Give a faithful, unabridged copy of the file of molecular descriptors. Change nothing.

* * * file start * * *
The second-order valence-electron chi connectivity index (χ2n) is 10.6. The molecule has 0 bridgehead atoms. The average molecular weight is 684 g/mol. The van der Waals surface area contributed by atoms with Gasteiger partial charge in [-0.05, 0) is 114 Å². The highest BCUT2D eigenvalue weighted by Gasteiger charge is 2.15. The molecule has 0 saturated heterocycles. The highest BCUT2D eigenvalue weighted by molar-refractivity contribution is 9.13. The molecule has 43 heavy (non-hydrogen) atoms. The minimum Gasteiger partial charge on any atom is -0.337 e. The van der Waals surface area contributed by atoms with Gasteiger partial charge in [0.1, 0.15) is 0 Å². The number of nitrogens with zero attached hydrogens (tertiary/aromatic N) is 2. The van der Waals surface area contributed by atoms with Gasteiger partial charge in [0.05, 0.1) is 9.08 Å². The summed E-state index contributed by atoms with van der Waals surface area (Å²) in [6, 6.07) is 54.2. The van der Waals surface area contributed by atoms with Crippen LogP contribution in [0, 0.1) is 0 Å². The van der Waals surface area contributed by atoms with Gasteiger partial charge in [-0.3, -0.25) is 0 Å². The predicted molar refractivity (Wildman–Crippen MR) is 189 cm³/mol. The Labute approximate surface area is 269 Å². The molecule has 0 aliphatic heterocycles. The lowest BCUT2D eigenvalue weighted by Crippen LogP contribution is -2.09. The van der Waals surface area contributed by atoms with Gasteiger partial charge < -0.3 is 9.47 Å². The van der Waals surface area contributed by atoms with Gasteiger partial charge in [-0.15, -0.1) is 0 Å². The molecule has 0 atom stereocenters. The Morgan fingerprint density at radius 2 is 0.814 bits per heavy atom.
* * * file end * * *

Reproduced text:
The second-order valence-electron chi connectivity index (χ2n) is 10.6. The molecule has 0 bridgehead atoms. The average molecular weight is 684 g/mol. The van der Waals surface area contributed by atoms with Gasteiger partial charge in [-0.05, 0) is 114 Å². The highest BCUT2D eigenvalue weighted by Gasteiger charge is 2.15. The molecule has 0 saturated heterocycles. The highest BCUT2D eigenvalue weighted by molar-refractivity contribution is 9.13. The molecule has 43 heavy (non-hydrogen) atoms. The minimum Gasteiger partial charge on any atom is -0.337 e. The van der Waals surface area contributed by atoms with Gasteiger partial charge in [0.1, 0.15) is 0 Å². The number of nitrogens with zero attached hydrogens (tertiary/aromatic N) is 2. The van der Waals surface area contributed by atoms with Gasteiger partial charge in [0.05, 0.1) is 9.08 Å². The summed E-state index contributed by atoms with van der Waals surface area (Å²) in [6, 6.07) is 54.2. The van der Waals surface area contributed by atoms with Crippen LogP contribution in [0, 0.1) is 0 Å². The van der Waals surface area contributed by atoms with Gasteiger partial charge in [-0.3, -0.25) is 0 Å². The predicted molar refractivity (Wildman–Crippen MR) is 189 cm³/mol. The Labute approximate surface area is 269 Å². The molecule has 0 aliphatic heterocycles. The lowest BCUT2D eigenvalue weighted by Crippen LogP contribution is -2.09. The van der Waals surface area contributed by atoms with Gasteiger partial charge < -0.3 is 9.47 Å². The van der Waals surface area contributed by atoms with Gasteiger partial charge in [-0.15, -0.1) is 0 Å². The molecule has 0 atom stereocenters. The Morgan fingerprint density at radius 2 is 0.814 bits per heavy atom.